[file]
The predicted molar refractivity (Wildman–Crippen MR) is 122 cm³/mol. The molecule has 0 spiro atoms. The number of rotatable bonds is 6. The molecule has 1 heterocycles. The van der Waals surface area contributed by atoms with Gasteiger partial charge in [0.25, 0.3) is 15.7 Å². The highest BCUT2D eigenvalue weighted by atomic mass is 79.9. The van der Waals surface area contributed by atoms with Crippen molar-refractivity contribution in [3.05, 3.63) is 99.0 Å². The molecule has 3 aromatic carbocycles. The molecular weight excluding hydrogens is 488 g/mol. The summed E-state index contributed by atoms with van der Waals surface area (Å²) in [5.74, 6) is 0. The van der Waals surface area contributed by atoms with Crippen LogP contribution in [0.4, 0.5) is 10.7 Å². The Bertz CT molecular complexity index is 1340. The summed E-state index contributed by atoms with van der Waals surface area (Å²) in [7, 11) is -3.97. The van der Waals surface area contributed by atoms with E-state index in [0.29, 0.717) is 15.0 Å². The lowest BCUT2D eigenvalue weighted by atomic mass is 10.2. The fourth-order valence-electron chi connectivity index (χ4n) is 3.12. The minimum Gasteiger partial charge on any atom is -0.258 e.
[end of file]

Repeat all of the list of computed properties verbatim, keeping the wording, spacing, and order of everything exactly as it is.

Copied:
The predicted molar refractivity (Wildman–Crippen MR) is 122 cm³/mol. The molecule has 0 spiro atoms. The number of rotatable bonds is 6. The molecule has 1 heterocycles. The van der Waals surface area contributed by atoms with Gasteiger partial charge in [0.25, 0.3) is 15.7 Å². The highest BCUT2D eigenvalue weighted by atomic mass is 79.9. The van der Waals surface area contributed by atoms with Crippen molar-refractivity contribution in [3.05, 3.63) is 99.0 Å². The molecule has 3 aromatic carbocycles. The molecular weight excluding hydrogens is 488 g/mol. The summed E-state index contributed by atoms with van der Waals surface area (Å²) in [5.74, 6) is 0. The van der Waals surface area contributed by atoms with Crippen LogP contribution in [0.4, 0.5) is 10.7 Å². The Bertz CT molecular complexity index is 1340. The summed E-state index contributed by atoms with van der Waals surface area (Å²) in [7, 11) is -3.97. The van der Waals surface area contributed by atoms with E-state index in [0.29, 0.717) is 15.0 Å². The lowest BCUT2D eigenvalue weighted by atomic mass is 10.2. The fourth-order valence-electron chi connectivity index (χ4n) is 3.12. The minimum Gasteiger partial charge on any atom is -0.258 e.